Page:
in its lotus-shrine floated in days of yore on the surface of the lake of Naga Vasa." The opening verse of Buddhist philosophy says, "Know that when, in the beginning, all was perfect void and the five elements were not, then Adi Buddha, the stainless, was revealed in the form of flame or light," and the similarity to the first verses of another Holy Script is somewhat remarkable. The flame at Shambu-Nāth is this sacred and everlasting light, regarded as a symbol of the Supreme Deity, and is believed originally to have been derived from heaven. It is popularly supposed to be perpetual and never, since the beginning of time, to have been extinguished.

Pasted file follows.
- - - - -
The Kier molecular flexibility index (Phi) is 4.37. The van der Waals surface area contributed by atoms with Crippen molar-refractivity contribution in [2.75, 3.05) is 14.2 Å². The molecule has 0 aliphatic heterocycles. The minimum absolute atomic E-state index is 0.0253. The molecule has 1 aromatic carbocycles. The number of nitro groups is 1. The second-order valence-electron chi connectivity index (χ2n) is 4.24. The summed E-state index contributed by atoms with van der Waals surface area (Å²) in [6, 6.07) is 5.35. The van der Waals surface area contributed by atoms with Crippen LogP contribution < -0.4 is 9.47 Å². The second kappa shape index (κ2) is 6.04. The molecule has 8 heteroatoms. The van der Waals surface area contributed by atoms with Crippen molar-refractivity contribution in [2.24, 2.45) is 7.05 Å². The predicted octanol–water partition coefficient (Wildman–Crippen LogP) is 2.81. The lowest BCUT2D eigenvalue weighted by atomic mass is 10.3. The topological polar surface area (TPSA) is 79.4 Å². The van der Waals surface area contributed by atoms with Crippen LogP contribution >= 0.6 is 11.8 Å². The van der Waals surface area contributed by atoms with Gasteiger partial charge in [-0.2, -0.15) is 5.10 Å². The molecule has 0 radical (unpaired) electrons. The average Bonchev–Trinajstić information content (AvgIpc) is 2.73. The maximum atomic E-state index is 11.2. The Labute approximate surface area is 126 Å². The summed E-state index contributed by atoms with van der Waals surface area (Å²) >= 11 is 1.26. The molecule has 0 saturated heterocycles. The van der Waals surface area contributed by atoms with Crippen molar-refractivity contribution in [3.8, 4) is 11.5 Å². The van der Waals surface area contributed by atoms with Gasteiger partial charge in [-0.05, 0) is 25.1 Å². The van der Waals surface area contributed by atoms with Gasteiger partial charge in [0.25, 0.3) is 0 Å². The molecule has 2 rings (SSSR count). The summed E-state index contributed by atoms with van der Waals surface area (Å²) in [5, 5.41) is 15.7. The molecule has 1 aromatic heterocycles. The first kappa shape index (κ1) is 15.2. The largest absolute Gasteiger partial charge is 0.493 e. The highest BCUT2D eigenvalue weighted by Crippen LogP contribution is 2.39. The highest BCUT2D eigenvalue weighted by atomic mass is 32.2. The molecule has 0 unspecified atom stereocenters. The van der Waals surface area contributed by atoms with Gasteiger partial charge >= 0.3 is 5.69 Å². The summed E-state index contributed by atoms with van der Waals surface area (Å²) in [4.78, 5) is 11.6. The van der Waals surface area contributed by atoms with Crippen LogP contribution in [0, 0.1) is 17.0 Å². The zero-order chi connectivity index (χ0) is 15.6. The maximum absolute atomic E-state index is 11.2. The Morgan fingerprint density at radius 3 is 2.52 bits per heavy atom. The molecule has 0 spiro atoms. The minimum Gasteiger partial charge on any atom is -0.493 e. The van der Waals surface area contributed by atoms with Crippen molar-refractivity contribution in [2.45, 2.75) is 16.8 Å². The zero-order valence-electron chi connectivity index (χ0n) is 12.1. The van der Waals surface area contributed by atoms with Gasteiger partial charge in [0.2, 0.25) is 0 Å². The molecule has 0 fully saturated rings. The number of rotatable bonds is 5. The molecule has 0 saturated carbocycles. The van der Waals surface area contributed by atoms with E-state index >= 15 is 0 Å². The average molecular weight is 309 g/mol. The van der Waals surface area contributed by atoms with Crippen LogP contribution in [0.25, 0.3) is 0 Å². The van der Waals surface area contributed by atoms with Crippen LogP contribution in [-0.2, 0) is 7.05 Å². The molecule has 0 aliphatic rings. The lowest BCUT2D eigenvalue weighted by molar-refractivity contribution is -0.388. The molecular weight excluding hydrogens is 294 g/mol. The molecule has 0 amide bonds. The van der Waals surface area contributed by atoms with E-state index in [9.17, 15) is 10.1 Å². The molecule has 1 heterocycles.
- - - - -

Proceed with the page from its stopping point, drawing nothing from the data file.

Of the age and history of this great building there is nothing really authentic, except records of restorations commencing from the sixteenth century, but tradition relates that the first Chaitya was built by Gorades, a raja of Nepal, between two and three thousand years ago.
A more joyous style of Nepalese architecture than the Chaitya is the "pagoda," whose fantastic forms and rippling golden roofs are19